A work group composed of Maryland lawmakers approved recommendations Thursday for law enforcement agencies to ban chokeholds, limit the use of no-knock warrants and enforce penalties for violating use-of-force statutes.
Most of the recommendations were approved along party lines, with the majority of Democrats seeking significant reform amid a nationwide outcry against police-related deaths and brutality, specifically involving Blacks and Latinos.
“Our police officers aren’t ordinary people. They carry weapons,” said Del. Vanessa Atterbeary (D-Montgomery County), who chairs the 14-member body. “For Black and brown people, including myself and my three children, my brother and my father, we go out every day worrying [that] something could happen to you at the hands of police. That’s a fact and that’s a reality.”
The group was created this summer by House Speaker Adrienne Jones (D-Baltimore County) after the police-related death of George Floyd, a Black man, in Minneapolis, which spawned worldwide protests and some local officials to implement policy changes regarding police conduct.
In Prince George’s County, a rally for “reimaging policing” in the state will take place Saturday outside the Centre at Forestville with criminal justice advocates and those with loved ones killed or abused by police.
In Maryland, there are nearly 150 law enforcement agencies with police reform and accountability recommendations seeking to implement legislation when the General Assembly reconvenes Jan. 13. There’s still discussion on whether lawmakers would return to Annapolis because of the ongoing coronavirus pandemic.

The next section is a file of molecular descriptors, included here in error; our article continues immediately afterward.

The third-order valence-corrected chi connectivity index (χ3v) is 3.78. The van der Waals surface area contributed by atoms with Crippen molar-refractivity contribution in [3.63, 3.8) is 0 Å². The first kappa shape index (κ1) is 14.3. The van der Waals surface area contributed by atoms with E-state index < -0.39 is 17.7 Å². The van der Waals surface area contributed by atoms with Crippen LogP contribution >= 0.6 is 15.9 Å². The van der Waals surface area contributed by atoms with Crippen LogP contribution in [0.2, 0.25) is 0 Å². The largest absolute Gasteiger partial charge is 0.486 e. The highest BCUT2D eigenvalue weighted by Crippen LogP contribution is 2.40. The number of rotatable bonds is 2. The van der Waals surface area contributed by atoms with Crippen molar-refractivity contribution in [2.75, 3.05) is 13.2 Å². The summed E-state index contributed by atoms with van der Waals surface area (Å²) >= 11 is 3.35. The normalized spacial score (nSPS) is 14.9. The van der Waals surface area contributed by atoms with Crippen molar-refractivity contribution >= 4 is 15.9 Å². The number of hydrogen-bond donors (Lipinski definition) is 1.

One of the proposals would impose prison sentences of up to five years for officers found guilty of recklessly violating the use-of-force statute. The penalty increases up to 10 years for “knowing and willful” violation.
In regard to chokeholds, Minority Whip Kathy Szeliga (R-Harford), who represents portions of Baltimore and Harford counties, said the Baltimore County Fraternal Order of Police supported the county council passing language allowing officers leeway to defend themselves, but balked at prohibiting the use of “neck restraints.”
When she offered an amendment limiting use of the tactic to instances in which an officer faces death or serious injury, it was defeated.
Del. Jason Buckel (R-Allegheny County) said the decision shouldn’t be made by lawmakers.
“You cannot legislate a fight,” he said. “We are talking about someone who is physically resisting an officer’s arrest, lawful command, or is threatening the officer with violence or another individual. I don’t think we are doing anyone a service by saying the use of chokeholds is prohibited.”
Del. Debra Davis (D-Charles County) disagreed.
“We do legislate fights,” she said. “Anytime you cut off someone’s right to breathe, that is deadly force.”
As of 4 p.m. Thursday, the panel remained in session to discuss one of the most controversial police-related topics: the Law Enforcement Officers’ Bill of Rights. The work group recommended repealing the statute, which detractors say gives police overly broad protections without accountability. Law enforcement officials, however, contend it protects police officers’ constitutional rights.